A devout Christian, Smithson was a student of theology at Oregon State who eventually become a Baptist Minister. He is probably best known for a famous picture of him clearing a hurdle at the Olympics with a bible in his left hand.  Many thought the picture was of the Olympic finals race, further depicting his legend. But no official accounts depicted him carrying such unlikely cargo and one actual picture of the finals does not show the Bible in his hand.  The story, as it turns out, was that Smithson posed for the picture after his victory to make a political protest against Sabbath competitions.  Smithson understood the powerful forum for social criticism that Olympic victories allowed.

The first picture is the famous Forrest Smithson Bible picture.  Second is a picture of the final race where he is second from the right. The final picture shows an actual gold medal from the 1908 Olympics that I’m sure Smithson kept in a safe place… probably right next to his Bible until his death in 1962.

olimpiaa[1] second from right 1908-medal[1]


Oregon State’s 1948-1949 Final Four Basketball Team

Oregon State’s 1948-1949 men’s basketball team is considered one of head coach Slatts Gill’s finest coaching performances, taking a team with only one returning starter from the previous year, all the way to a Pacific Coast Conference Championship and Oregon State’s first NCAA Final Four appearance.  After beating Arkansas to start the tournament and reach the Final Four, the Beavers lost to Oklahoma A&M and then to Illinois in the third place game to finish fourth overall.  The Beavers finished with a 24-12 record and wouldn’t reach the Final Four again until 1963… and they haven’t been back since!  This team picture and plaque was presented to OSC Assistant Coach, Paul Valenti, who later became the head coach of the Beavers.  Notice the round patches on the jackets to commemorate their conference championship, which you can see up close in the second picture.  Lastly, here is a picture of the program and ticket stub from that NCAA tournament, which was held at the University of Washington’s Edmundson Pavilion.

photo1948-1949 PCC Patch1949 Final Four Program1949 Ticket

In 1973 Steve Prefontaine raced in Corvallis… and lost???

I can’t remember exactly where I found this picture, but I do remember thinking it was pretty cool to see a picture of Steve Prefontaine running a race in Corvallis during college, and I also thought it was cool that the runner from OSU was actually leading the race!  I know this picture is from 1973, and if memory serves, this was the last race Prefontaine ever ran in Corvallis.  I originally couldn’t find any info about this picture, such as who the OSU runner was and what the result of the race was.  Then I found the picture on Flickr with some history behind it.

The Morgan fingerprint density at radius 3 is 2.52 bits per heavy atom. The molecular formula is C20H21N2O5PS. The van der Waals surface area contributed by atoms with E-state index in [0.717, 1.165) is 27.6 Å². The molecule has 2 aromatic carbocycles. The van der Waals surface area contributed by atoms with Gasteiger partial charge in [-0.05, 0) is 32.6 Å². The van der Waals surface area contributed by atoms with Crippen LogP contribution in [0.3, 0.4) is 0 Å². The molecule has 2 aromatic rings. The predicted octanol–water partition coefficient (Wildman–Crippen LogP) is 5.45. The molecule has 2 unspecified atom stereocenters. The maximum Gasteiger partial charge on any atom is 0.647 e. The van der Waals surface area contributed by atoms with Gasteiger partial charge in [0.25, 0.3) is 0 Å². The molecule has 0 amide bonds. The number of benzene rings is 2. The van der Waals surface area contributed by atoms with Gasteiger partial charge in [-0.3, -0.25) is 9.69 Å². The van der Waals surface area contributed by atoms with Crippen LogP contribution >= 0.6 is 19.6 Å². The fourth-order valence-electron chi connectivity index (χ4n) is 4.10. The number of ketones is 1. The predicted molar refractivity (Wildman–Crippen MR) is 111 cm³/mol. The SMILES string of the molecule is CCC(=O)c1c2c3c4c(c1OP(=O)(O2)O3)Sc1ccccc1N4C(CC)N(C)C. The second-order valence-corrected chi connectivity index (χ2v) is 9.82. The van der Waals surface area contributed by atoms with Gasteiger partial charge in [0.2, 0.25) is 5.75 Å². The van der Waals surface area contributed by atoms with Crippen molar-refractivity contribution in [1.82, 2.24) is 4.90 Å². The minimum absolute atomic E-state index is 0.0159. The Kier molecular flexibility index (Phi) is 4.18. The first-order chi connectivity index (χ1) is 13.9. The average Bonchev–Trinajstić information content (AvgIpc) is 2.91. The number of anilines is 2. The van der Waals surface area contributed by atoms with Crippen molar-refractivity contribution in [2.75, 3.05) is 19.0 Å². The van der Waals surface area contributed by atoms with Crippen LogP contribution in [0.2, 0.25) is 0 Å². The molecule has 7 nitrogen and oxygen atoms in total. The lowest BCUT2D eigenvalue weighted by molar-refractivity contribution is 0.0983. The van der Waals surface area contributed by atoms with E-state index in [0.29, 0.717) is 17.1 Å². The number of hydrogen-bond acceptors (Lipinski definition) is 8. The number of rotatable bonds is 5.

The date was May 5, 1973, and Bell Field on OSU’s campus (now where Dixon Rec Center is located) was the place for an Oregon-Oregon State dual meet with over 5,000 spectators in the stands.  The event was the 3-mile race, and Pre ended up winning with a time of 13:27, followed by his trailer mate Pat Tyson, and then the OSU runner you see in this picture, Jose Amaya, ended up finishing third… a mere 34 seconds behind Pre!  As a side note, some old Beaver faithful’s remember this race for a different reason! “The 3-mile event was marred when Oregon runner Randy James and OSU runner Randy Brown exchanged elbows off the turn. Then James came up behind Brown and pushed him off the track. Brown continued on with race while James walked off amid a chorus of boos from the OSU fans.”  Sounds like the Ducks were “classy” back in the day, just as most are now!

Track - 1974

Track – 1974

Wes Schulmerich – Oregon State’s First “Big Leaguer”

In 1923 Wesley “Wes” Schulmerich came to Oregon State (then OAC) as a decorated high school athlete from Columbia Prep school in Portland where he had been offered a scholarship by Knute Rockne to play for Notre Dame but he turned it down to play football, baseball, and run track for the Beavers.  The 5’11 200 pound “Ironhorse,” as he was nicknamed on the football field, was a man among boys on both the football and baseball fields.  Upon graduation in 1927, Schulmerich turned down a $100 signing bonus to play football in the NFL, deciding to play semi-pro baseball for the Clarks club in the Butte Mining League.  Schulmerich, a second baseman and leadoff hitter, was quickly noticed and moved up to the Pacific Coast League’s Los Angeles Angels, just a step below the Major Leagues.  Wes dominated the PCL for the better part of his four PCL seasons and in 1931 he made his debut in the Major Leagues for the Boston Braves, making him the first player in Oregon State history to reach the Majors.  After four seasons in the Majors with three different teams, he spent another six or seven years playing in the minors and in other independent leagues, then he spent 1942-1945 as a lieutenant commander in the Navy during WWII. In his later years Wes was known for being an adamant OSU supporter, rarely missing a sporting event of any kind, until he died in 1985 at the age of 83.  Schulmerich is a member of both the OSU and Oregon Sports Hall of Fames.

The following pictures are of Wes during his playing days at Oregon State and playing in the Major Leagues for the Braves.  And lastly, these two bats were original bats used by Schulmerich during his Major League days and both have his name burned into the barrel! The first was made by the Hanna Batrite company in the early 1930’s and the second is a Spalding bat.  These two bats are a couple of my favorite pieces of OSU baseball history!